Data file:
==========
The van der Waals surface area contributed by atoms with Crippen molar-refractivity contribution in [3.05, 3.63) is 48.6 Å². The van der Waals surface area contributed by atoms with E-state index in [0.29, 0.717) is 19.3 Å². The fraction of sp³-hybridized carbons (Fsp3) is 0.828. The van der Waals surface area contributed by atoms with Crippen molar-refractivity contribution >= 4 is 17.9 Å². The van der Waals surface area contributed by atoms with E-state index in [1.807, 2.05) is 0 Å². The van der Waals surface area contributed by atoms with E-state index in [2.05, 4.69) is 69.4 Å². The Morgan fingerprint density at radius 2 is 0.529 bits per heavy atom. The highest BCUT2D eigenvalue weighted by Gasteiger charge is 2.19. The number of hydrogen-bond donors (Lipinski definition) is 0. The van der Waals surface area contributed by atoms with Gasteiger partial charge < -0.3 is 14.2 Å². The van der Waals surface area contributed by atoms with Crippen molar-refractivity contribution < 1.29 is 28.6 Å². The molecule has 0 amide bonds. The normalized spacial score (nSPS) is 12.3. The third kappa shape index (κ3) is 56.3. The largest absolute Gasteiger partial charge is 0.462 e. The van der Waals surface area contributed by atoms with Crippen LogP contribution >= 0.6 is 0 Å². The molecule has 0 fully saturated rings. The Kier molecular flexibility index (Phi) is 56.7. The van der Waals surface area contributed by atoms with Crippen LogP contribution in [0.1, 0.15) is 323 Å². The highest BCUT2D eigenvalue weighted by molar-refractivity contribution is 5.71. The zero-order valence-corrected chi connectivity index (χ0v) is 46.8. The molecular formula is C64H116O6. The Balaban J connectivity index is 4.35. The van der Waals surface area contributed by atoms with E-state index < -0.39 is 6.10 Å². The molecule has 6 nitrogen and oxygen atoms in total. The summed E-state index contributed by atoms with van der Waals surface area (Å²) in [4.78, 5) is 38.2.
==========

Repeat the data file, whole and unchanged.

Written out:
The van der Waals surface area contributed by atoms with Crippen molar-refractivity contribution in [3.05, 3.63) is 48.6 Å². The van der Waals surface area contributed by atoms with E-state index in [0.29, 0.717) is 19.3 Å². The fraction of sp³-hybridized carbons (Fsp3) is 0.828. The van der Waals surface area contributed by atoms with Crippen molar-refractivity contribution >= 4 is 17.9 Å². The van der Waals surface area contributed by atoms with E-state index in [1.807, 2.05) is 0 Å². The van der Waals surface area contributed by atoms with E-state index in [2.05, 4.69) is 69.4 Å². The Morgan fingerprint density at radius 2 is 0.529 bits per heavy atom. The highest BCUT2D eigenvalue weighted by Gasteiger charge is 2.19. The number of hydrogen-bond donors (Lipinski definition) is 0. The van der Waals surface area contributed by atoms with Gasteiger partial charge < -0.3 is 14.2 Å². The van der Waals surface area contributed by atoms with Crippen molar-refractivity contribution < 1.29 is 28.6 Å². The molecule has 0 amide bonds. The normalized spacial score (nSPS) is 12.3. The third kappa shape index (κ3) is 56.3. The largest absolute Gasteiger partial charge is 0.462 e. The van der Waals surface area contributed by atoms with Crippen LogP contribution >= 0.6 is 0 Å². The molecule has 0 fully saturated rings. The Kier molecular flexibility index (Phi) is 56.7. The van der Waals surface area contributed by atoms with Crippen LogP contribution in [0.1, 0.15) is 323 Å². The highest BCUT2D eigenvalue weighted by molar-refractivity contribution is 5.71. The zero-order valence-corrected chi connectivity index (χ0v) is 46.8. The molecular formula is C64H116O6. The Balaban J connectivity index is 4.35. The van der Waals surface area contributed by atoms with E-state index < -0.39 is 6.10 Å². The molecule has 6 nitrogen and oxygen atoms in total. The summed E-state index contributed by atoms with van der Waals surface area (Å²) in [4.78, 5) is 38.2.